The great conversation : nature and the care of the soul / Belden C. Lane.Material type: TextPublisher: New York, NY : Oxford University Press, Copyright date: ©2019Description: xii, 329 pages : illustrations, portrait ; 25 cm.Content type: text Media type: unmediated Carrier type: volumeISBN: 0190842679; 9780190842673.Other title: Nature and the care of the soul.Subject(s): Lane, Belden C., 1943- | Environmentalism -- Religious aspects | Spirituality | Nature -- Religious aspects | Well-being -- Religious aspectsAdditional physical formats: ebook version :: No titleDDC classification: 201.77 LOC classification: BL65.N35 | L36 2019
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Includes bibliographical references (pages 275-317) and index.
Introduction: Wilderness and soul work -- Part I, Beginning to listen: Restoring the great conversation ; Falling in love with a tree -- Part II, Nature teachers and the spiritual life: Air, the child: Birds: sandhill cranes, the Platte River, and Farid ud-Din Attar -- Wind: Buford Mountain and the way of a pilgrim -- Trees: a cottonwood tree in a city park and Hildegard of Bingen - Fire, the adolescent: Wildfire: North Laramie River trail and Catherine of Siena -- Stars: Cahokia Mounds and Origen of Alexandria -- Deserts: the Western Australian bush and Gregory of Nyssa -- Water, the adult: Rivers: Colorado's Lost Creek wilderness and Teresa of Avila -- Canyons: Grand Staircase-Escalante Wilderness and Laozi -- Islands: Monhegan Island and Nikos Kazantzakis -- Earth, the elder: Mountains: Hemmed-In-Hollow and the Baal Shem Tov -- Caves: Lewis Cave and Ignatius of Loyola -- Wolves: Greater Yellowstone ecosystem and Francis of Assisi -- Conclusion: Taking the great conversation seriously.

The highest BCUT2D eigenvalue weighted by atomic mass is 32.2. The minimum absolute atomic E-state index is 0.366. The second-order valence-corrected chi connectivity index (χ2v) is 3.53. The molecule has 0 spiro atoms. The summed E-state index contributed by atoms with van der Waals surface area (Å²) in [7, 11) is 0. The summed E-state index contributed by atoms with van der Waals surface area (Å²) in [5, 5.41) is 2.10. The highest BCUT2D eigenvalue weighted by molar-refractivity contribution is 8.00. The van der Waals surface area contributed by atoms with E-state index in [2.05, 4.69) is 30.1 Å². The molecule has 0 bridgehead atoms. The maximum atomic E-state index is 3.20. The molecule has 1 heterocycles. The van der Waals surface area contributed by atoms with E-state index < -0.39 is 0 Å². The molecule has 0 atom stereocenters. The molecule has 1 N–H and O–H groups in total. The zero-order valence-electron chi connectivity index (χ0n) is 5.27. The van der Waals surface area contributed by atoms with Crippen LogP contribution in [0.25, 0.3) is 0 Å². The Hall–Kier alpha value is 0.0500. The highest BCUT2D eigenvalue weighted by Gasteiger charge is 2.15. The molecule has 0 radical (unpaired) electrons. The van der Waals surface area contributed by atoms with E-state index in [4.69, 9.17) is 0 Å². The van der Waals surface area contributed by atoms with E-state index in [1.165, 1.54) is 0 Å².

"The Great Conversation is Lane's multi-faceted treatise on a spiritually centered environmentalism. At the core is a belief in the power of the natural world to act as teacher. In a series of personal anecdotes, Lane pairs his own experiences in the wild with the writings of saints and sages from a wide range of religious traditions. A night in a Missourian cave brings to mind the Spiritual Exercises of Ignatius of Loyola; the canyons of southern Utah elicit a response from the Chinese philosopher Laozi; 500,000 migrating sandhill cranes rest in Nebraska and evoke the Sufi poet Farid ud-Din Attar. With each chapter, the humility of spiritual masters through the ages melds with the author's encounters with natural teachers to offer guidance for entering once more into a conversation with the world."--